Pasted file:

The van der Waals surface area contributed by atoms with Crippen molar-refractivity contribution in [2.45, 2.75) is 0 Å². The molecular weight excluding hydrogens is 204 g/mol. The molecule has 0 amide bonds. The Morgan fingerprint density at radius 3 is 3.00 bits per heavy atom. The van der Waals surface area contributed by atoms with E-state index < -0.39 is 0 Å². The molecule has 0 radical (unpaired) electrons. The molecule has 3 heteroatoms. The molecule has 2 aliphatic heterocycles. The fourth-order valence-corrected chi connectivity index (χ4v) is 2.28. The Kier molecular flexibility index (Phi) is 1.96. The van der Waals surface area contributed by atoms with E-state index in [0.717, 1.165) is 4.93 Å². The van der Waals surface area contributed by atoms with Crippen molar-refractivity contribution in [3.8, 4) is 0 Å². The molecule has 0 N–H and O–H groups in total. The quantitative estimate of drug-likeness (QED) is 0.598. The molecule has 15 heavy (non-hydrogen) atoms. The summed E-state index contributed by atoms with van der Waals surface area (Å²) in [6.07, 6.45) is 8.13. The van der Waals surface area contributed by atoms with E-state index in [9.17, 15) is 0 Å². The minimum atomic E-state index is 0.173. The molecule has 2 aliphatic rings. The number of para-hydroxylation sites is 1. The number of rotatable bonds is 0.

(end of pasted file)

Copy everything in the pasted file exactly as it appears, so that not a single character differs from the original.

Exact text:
The van der Waals surface area contributed by atoms with Crippen molar-refractivity contribution in [2.45, 2.75) is 0 Å². The molecular weight excluding hydrogens is 204 g/mol. The molecule has 0 amide bonds. The Morgan fingerprint density at radius 3 is 3.00 bits per heavy atom. The van der Waals surface area contributed by atoms with E-state index < -0.39 is 0 Å². The molecule has 0 radical (unpaired) electrons. The molecule has 3 heteroatoms. The molecule has 2 aliphatic heterocycles. The fourth-order valence-corrected chi connectivity index (χ4v) is 2.28. The Kier molecular flexibility index (Phi) is 1.96. The van der Waals surface area contributed by atoms with E-state index in [0.717, 1.165) is 4.93 Å². The van der Waals surface area contributed by atoms with Crippen molar-refractivity contribution in [3.8, 4) is 0 Å². The molecule has 0 N–H and O–H groups in total. The quantitative estimate of drug-likeness (QED) is 0.598. The molecule has 15 heavy (non-hydrogen) atoms. The summed E-state index contributed by atoms with van der Waals surface area (Å²) in [6.07, 6.45) is 8.13. The van der Waals surface area contributed by atoms with E-state index in [9.17, 15) is 0 Å². The minimum atomic E-state index is 0.173. The molecule has 2 aliphatic rings. The number of para-hydroxylation sites is 1. The number of rotatable bonds is 0.